How to Do a Toeside Slide on a Longboard

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Tricks on a longboard include three standard kinds: the break, the skurf and the slide. The fundamental slides include the toe-side slide and the heel-side slide. These steps are for when you are skateboarding downhill and can move on the edge of your longboard. A toe-side slide is among the most convenient longboarding techniques, however it may still take time to find out the appropriate method.

Toeside Slide

Since longboards do not have breaks, tricks such as the toe-side slide, or its opposite trick, the heel-side slide, slow you down and could conserve you from injury. To carry out a toe-side slide, crouch down short on your longboard. When you are as compact as you can get, lean back as you place your hands on the ground in front of you. If you lean back too far, you’ll flip over. Position your hands on the pavement to point in the direction of your toes. This action makes your longboard slide clockwise.


The toe-side slide is advantageous for scrubbing speed off of the momentum you get from skateboarding downhill. Although it could appear counterintuitive, this trick is really easier at faster speeds. Nevertheless, you do not want to attempt the toe-side slide going as fast as possible down a busy street. To practice, discover a hillside that is not really too steep and that doesn’t have traffic. Start at a moderate speed, just fast adequate to be able to do the technique, but not so quick that if you do it incorrectly, you enhance your opportunities of injury.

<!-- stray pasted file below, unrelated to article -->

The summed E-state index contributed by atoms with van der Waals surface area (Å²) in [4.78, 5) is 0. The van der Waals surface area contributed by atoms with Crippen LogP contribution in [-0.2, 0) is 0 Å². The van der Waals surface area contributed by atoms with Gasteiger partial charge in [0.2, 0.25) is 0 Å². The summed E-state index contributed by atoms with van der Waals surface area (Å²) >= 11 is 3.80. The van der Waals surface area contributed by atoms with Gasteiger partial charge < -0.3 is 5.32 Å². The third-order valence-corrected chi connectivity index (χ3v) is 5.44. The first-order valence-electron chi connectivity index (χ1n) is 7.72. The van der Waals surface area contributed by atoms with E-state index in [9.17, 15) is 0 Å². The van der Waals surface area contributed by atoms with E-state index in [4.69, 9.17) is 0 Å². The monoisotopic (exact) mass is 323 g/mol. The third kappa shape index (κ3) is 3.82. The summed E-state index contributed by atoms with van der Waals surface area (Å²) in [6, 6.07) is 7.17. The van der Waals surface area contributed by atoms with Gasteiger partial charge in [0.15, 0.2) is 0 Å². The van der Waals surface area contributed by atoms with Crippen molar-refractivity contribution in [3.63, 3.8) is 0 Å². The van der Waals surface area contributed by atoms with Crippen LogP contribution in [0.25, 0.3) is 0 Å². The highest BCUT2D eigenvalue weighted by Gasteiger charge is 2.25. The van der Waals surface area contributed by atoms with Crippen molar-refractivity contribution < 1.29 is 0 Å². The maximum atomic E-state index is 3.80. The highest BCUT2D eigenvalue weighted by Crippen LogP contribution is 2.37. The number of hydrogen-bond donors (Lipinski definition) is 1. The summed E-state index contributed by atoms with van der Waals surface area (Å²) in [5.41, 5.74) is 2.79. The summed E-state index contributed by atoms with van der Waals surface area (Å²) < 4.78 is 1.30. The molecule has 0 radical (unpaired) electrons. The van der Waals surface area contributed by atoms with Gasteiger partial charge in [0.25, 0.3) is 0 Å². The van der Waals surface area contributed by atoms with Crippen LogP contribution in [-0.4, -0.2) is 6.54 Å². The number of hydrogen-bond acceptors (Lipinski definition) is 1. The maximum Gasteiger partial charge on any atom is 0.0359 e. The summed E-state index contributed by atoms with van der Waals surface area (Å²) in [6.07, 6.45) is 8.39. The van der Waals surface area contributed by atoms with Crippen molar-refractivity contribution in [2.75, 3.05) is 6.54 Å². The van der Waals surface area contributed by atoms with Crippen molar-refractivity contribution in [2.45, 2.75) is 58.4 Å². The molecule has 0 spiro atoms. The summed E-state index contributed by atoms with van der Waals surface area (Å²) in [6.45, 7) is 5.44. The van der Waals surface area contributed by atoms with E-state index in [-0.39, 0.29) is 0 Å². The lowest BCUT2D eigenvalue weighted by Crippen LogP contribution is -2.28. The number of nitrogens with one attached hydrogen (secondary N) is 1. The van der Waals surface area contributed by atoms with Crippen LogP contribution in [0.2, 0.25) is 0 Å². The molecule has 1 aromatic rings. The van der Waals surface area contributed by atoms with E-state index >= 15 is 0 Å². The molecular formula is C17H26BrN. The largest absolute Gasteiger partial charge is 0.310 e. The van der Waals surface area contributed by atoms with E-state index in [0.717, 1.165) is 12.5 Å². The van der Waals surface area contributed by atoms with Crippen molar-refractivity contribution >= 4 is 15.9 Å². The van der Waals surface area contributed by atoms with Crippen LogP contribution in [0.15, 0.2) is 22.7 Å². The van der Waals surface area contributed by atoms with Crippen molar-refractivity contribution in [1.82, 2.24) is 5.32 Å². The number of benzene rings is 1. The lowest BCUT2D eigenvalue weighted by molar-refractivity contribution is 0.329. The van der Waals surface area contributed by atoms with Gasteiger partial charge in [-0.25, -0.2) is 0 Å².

The toe-side slide is a reasonably safe trick, but it does need that you drag your hands, to avoid harming your hands, wear longboarding gloves. Another trick to make you safer is to keep your bottom as close to the ground as possible when carrying out a toe-side slide. This could feel terrifying initially, however it decreases your center of mass and assists you remain on the board. Versatility in your hips, calf bones and thighs makes crouching down simpler. Practice this motion off the board. Remain in the low crouch and look where you are going throughout the toe-side slide.


Over time, doing a toe-side slide uses your wheels down in the same areas. This could contribute to a coning impact where the wheels start to take on an uneven cone shape. Simply as turning the tires on a vehicle can help maintain balance as well as use, turning longboard wheels can balance out wear from the toe-side slide. Switch the sides of the back wheels and the sides of the front wheels, but do not put the backs on the front.